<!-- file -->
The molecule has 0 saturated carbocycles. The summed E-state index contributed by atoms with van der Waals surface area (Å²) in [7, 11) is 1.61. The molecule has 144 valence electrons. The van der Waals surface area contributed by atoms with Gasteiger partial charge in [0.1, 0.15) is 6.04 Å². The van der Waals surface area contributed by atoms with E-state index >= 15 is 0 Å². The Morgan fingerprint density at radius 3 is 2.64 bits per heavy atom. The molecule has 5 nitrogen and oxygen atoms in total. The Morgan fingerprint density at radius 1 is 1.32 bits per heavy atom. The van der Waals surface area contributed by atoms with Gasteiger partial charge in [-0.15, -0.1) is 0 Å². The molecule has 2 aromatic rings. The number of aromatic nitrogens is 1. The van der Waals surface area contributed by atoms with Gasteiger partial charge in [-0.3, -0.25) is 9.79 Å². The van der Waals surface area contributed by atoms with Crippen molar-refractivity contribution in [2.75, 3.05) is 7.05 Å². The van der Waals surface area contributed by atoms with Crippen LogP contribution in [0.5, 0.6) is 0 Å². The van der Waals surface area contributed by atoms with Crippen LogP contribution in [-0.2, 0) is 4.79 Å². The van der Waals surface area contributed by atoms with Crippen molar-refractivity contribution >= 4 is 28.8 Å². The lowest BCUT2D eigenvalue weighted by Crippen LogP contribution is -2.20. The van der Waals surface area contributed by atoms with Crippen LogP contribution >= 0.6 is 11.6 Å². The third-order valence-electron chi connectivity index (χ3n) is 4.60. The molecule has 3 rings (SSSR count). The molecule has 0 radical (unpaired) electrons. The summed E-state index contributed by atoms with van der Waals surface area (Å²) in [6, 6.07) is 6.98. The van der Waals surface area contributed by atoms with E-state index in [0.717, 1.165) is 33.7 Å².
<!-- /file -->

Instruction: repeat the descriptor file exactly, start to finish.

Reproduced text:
The molecule has 0 saturated carbocycles. The summed E-state index contributed by atoms with van der Waals surface area (Å²) in [7, 11) is 1.61. The molecule has 144 valence electrons. The van der Waals surface area contributed by atoms with Gasteiger partial charge in [0.1, 0.15) is 6.04 Å². The van der Waals surface area contributed by atoms with E-state index >= 15 is 0 Å². The Morgan fingerprint density at radius 3 is 2.64 bits per heavy atom. The molecule has 5 nitrogen and oxygen atoms in total. The Morgan fingerprint density at radius 1 is 1.32 bits per heavy atom. The van der Waals surface area contributed by atoms with Gasteiger partial charge in [-0.15, -0.1) is 0 Å². The molecule has 2 aromatic rings. The number of aromatic nitrogens is 1. The van der Waals surface area contributed by atoms with Gasteiger partial charge in [-0.3, -0.25) is 9.79 Å². The van der Waals surface area contributed by atoms with Crippen molar-refractivity contribution in [2.75, 3.05) is 7.05 Å². The van der Waals surface area contributed by atoms with Crippen LogP contribution in [0.5, 0.6) is 0 Å². The van der Waals surface area contributed by atoms with Crippen LogP contribution in [-0.2, 0) is 4.79 Å². The van der Waals surface area contributed by atoms with Crippen molar-refractivity contribution >= 4 is 28.8 Å². The lowest BCUT2D eigenvalue weighted by Crippen LogP contribution is -2.20. The van der Waals surface area contributed by atoms with Crippen LogP contribution >= 0.6 is 11.6 Å². The third-order valence-electron chi connectivity index (χ3n) is 4.60. The molecule has 3 rings (SSSR count). The molecule has 0 radical (unpaired) electrons. The summed E-state index contributed by atoms with van der Waals surface area (Å²) in [6, 6.07) is 6.98. The van der Waals surface area contributed by atoms with E-state index in [0.717, 1.165) is 33.7 Å².